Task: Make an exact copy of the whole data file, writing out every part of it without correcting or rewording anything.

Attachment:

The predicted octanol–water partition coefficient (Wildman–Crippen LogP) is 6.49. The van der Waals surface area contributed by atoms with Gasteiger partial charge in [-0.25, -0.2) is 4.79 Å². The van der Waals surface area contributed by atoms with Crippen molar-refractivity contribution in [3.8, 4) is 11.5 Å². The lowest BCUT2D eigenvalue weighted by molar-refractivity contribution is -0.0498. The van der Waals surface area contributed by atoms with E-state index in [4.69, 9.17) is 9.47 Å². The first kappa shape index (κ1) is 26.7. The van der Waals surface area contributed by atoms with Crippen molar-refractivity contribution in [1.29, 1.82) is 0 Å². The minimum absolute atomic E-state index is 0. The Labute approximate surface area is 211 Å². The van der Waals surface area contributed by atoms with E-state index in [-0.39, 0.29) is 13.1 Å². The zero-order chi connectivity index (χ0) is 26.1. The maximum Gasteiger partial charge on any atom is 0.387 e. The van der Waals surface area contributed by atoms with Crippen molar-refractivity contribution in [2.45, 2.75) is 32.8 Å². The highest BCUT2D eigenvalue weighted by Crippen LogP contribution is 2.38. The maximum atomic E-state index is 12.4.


The predicted octanol–water partition coefficient (Wildman–Crippen LogP) is 6.49. The van der Waals surface area contributed by atoms with Gasteiger partial charge in [-0.25, -0.2) is 4.79 Å². The van der Waals surface area contributed by atoms with Crippen molar-refractivity contribution in [3.8, 4) is 11.5 Å². The lowest BCUT2D eigenvalue weighted by molar-refractivity contribution is -0.0498. The van der Waals surface area contributed by atoms with E-state index in [4.69, 9.17) is 9.47 Å². The first kappa shape index (κ1) is 26.7. The van der Waals surface area contributed by atoms with Crippen molar-refractivity contribution in [1.29, 1.82) is 0 Å². The minimum absolute atomic E-state index is 0. The Labute approximate surface area is 211 Å². The van der Waals surface area contributed by atoms with E-state index in [-0.39, 0.29) is 13.1 Å². The zero-order chi connectivity index (χ0) is 26.1. The maximum Gasteiger partial charge on any atom is 0.387 e. The van der Waals surface area contributed by atoms with Crippen molar-refractivity contribution in [2.45, 2.75) is 32.8 Å². The highest BCUT2D eigenvalue weighted by Crippen LogP contribution is 2.38. The maximum atomic E-state index is 12.4.